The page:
However, he does not really have the basic quotes, or history, as above. And I had to fix his "Wescott", which mars such an article.

Steven Avery

the seance at the De Morgans written about in Hort's letters

the seance at the De Morgans written about in Hort's letters

[TC-Alternate-list] Just the facts or I know its too much to ask.
Steven Avery - October, 2010


Life and Letters of Fenton John Anthony Hort

In a letter to his wife, 23 Oct 1864, Hort (then age 36) :

"We had a pleasant evening, six of Westcott's Sixth Form boys dining with us .... Then we worked till near dinner, when we had a very nice little party, the two De Morgans, H. M. Butler, Farrar, Brady and his mother, and H. W. Watson. Mrs. Brady ... came in the evening. We tried to turn tables, but the creatures wouldn't stir. Both the De Morgans were radiant and pleasant. To-day we have been to morning chapel, and had a good sermon from Bradby ..."

To give an idea of where this is in his time-line, this is solidly in Hort's Bible research years.

1848 - College years begin
1854 - In conjunction with J. E. B. Mayor and Lightfoot, established the Journal of Classical and Sacred Philology
1870 - Revision work begins

Table-tapping is a part of occult seance activity.

This was posted on a Bible Version Discussion Board by Euthymius who correctly wrote:

"The comment "we tried to turn tables" is a direct reference to an occult seance, in which Hort obviously participated, and that quite willingly. "The creatures" that "wouldn't stir" is a clear reference to the spirits of the dead they were trying to raise"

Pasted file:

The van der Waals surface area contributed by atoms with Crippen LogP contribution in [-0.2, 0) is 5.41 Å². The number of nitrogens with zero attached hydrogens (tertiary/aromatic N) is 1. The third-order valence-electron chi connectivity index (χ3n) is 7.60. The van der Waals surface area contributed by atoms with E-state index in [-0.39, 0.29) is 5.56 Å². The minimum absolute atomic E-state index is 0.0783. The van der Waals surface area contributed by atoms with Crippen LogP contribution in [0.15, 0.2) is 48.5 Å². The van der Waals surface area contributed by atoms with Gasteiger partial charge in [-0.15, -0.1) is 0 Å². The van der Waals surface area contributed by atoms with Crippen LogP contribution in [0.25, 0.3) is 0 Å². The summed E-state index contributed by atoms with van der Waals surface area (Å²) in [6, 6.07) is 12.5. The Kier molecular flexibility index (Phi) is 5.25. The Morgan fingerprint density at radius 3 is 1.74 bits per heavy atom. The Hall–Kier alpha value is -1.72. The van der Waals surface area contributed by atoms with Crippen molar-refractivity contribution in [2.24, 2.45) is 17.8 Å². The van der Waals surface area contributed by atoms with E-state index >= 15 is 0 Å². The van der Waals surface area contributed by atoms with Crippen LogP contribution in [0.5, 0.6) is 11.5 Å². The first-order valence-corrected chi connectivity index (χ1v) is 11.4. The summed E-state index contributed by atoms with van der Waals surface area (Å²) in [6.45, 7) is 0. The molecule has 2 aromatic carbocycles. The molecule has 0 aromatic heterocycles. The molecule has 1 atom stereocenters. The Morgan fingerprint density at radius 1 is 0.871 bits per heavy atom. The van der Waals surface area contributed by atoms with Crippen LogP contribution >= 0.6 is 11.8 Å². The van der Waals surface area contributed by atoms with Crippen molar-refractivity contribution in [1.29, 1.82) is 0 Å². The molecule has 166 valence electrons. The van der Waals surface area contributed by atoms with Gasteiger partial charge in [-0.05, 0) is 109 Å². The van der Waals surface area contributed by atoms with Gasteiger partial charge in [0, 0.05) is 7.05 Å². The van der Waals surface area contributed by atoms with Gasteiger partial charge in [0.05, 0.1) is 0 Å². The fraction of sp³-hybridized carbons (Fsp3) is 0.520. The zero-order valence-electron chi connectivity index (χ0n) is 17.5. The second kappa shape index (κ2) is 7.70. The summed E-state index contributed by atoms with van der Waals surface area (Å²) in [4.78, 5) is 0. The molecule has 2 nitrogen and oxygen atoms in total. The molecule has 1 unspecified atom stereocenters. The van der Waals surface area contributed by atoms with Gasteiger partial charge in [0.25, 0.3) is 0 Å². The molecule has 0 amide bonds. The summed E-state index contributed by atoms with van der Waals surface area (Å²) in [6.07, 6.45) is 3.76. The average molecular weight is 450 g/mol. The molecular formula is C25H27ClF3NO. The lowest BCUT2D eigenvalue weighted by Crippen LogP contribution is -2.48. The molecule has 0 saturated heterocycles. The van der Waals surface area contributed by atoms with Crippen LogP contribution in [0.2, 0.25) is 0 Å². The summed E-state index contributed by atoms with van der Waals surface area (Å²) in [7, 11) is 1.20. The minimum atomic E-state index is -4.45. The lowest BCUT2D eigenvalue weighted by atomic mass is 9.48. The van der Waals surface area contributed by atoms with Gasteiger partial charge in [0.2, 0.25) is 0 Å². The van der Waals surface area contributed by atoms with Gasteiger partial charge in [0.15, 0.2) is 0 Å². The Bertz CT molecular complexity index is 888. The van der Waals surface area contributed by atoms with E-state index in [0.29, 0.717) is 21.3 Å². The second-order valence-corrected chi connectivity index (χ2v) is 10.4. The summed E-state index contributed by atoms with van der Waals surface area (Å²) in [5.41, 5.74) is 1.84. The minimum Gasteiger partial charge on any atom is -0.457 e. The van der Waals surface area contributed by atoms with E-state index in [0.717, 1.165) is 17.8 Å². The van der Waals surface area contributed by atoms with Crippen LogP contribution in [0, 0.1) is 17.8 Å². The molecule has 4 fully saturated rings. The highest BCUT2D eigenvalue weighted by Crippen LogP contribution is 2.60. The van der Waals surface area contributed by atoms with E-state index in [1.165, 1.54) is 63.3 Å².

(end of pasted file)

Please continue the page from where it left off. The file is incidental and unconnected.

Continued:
And also gave a similar occult example from Victor Hugo. Also mentioned on a blog by Fred Butler. These were only in 2008 and 2007 respectively, the comment had apparently been overlooked by Hort researchers.

The De Morgans, who were clearly friends of Hort, were very active in the occultism at the time, spiritualism. Professor (mathematician) Augustus De Morgan "well briefed in mesmerism and clairvoyance" and his medium wife Sophia who wrote "From Matter to Spirit" (Some info from Equations from God, Pure Mathematics and Victorian Faith - Daniel Cohen). They get six mentions in An Encyclop?dia of Occultism by Lewis Spence so this was not house-puppy play. Her book is in Googlebooks, however there is little point in more on all this, the point is simply that this would be a dedicated, established group of occultists.

My conjecture is that reading the history of the decrepit "Revision" and the "bait and switch" deceptive methodology Hort likely subtilely used the mesmerism-style occult techniques to rule the Committee-roost.

The common defense of the occult activity was that it was only research and/or college years activity. That defense can no longer stand up for Hort, who was the one who really controlled the Revision group to make sure it would take their decrepit text against the 'vile' Textus Receptus.

Overall I emphasize much more the textual issues, the counter-Reformation text these men foisted upon the naive and the unwary and those who lacked insight into the pizazz, accuracy and purity of the Reformation Bible. Only corollary are the spiritual rebellions and problems of Westcott and Hort. However there is no reason to ignore the relationship between spiritual buffeting, spiritual principalities and textual rebellions and textual apostasy. The two do not exist in vacuums, one is corollary and supportive to the others.